“Mi amor, God sent us here. He’ll provide, just you wait and see.” I could tell by momma’s tone of voice that her eyes were sparkling and that in her mind she was probably saying, “We’re gonna kick your butt, devil!” No matter how bad things were, momma’s faith kept us all going; that was just how strong my momma was.
     Momma and daddy weren’t home yet, they were out visiting church members and after they’d be looking for part time jobs or something that would help get us through the holidays until they started their other full-time jobs (being a pastor is full-time work and momma helped him with everything in the church so it was also a full-time job for her).
     My sisters Maxie and Gail and brothers Samuel, Alex and Shiloh were sitting in the kitchen talking. Maxie looked up at me as I came in, “Do you want hot chocolate or strawberry Kool-Aid with your toast, mija?”
     “Hot chocolate, please,” I responded.
     “Okay guys, we’re gonna have us a little meeting about how to make this a good Christmas for momma and daddy, okay?” Samuel was always in charge when us kids had meetings.
     Everybody started throwing out ideas at the same time; Samuel had to raise his voice a bit to be heard. “Raise your hand before talking. Sheesh, you kids are loud!” I think he sometimes forgot that he was just a kid as well. I mean he was barely fourteen.
     After we’d all had our say, we started to plan a Christmas that would make our padres (parents) happy. My teacher, Mr. Lipke, had given me lots of construction and tissue paper, tape, glue, scissors and glitter of every color before I’d left school today (he’d asked me what we were doing for Christmas and I’d answered him truthfully) so we’d decided to make paper snowflakes and garland and glitter the heck out of them, before decorating the house. We’d work on them for the next few days then on Christmas eve while momma and daddy were out, we’d decorate the entire house.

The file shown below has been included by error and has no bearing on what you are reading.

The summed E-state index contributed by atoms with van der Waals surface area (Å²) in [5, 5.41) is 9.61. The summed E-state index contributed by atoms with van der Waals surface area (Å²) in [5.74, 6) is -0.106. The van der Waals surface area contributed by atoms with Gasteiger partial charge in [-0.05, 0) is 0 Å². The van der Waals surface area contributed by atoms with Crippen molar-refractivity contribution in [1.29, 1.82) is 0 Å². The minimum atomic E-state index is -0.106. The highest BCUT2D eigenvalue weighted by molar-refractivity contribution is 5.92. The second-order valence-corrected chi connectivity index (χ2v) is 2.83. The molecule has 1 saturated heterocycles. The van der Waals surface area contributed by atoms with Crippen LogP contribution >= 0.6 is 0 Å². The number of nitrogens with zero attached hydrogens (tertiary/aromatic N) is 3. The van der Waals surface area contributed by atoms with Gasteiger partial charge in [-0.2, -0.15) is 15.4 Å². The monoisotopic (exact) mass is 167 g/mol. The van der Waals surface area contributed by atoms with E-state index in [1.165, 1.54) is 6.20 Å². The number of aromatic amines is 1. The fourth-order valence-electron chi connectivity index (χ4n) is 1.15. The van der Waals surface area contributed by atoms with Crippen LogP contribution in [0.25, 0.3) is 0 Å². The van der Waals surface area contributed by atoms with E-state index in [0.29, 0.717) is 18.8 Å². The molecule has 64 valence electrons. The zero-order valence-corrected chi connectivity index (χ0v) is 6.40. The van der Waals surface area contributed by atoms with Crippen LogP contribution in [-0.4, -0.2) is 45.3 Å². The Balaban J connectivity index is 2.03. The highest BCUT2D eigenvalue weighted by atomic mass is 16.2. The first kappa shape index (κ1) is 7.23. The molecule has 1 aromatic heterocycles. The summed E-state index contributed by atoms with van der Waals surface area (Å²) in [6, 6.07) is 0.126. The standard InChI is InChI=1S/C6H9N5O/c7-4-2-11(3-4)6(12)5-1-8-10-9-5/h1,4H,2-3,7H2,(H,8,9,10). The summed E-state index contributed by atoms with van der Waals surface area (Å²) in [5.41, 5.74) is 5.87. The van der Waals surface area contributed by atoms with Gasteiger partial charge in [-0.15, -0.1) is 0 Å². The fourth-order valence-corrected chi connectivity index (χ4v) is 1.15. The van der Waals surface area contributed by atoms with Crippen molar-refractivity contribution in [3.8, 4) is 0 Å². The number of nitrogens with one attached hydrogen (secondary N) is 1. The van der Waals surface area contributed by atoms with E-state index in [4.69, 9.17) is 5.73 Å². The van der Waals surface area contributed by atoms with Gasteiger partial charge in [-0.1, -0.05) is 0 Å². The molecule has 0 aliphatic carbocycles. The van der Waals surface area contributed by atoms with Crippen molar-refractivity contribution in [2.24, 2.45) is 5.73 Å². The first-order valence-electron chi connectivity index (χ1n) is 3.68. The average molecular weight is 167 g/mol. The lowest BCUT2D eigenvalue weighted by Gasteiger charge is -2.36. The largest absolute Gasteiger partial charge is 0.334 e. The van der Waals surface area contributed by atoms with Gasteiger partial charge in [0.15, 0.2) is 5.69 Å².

My brothers had already started collecting coke bottles and anything else they could get money for and they’d use that money to buy something for a Christmas meal. My sisters had gone through all the socks we had and found some that didn’t have partners, so they’d use these to make stockings for us all and they’d decorate them with the glitter. They’d also decided to make hard anise candy to put in the stockings. Our abuela (grandmother) had taught us how to make this the Christmas before last.
     The boys had found an old bookcase at the dump yard and were fixing it up to look like a fireplace and we’d hang the stockings from that. We were all excited about everything we’d be doing for Christmas and thinking how blessed we were to have all these cool things to do. I dumped everything out of my backpack and found an envelope from my teacher, “Wish I could help you out more kid, but I’m hoping you can do something with this $10. Praying you have a very Merry Christmas!” I shrieked like a crazy thing and took off running into the kitchen and added my offering to the mix.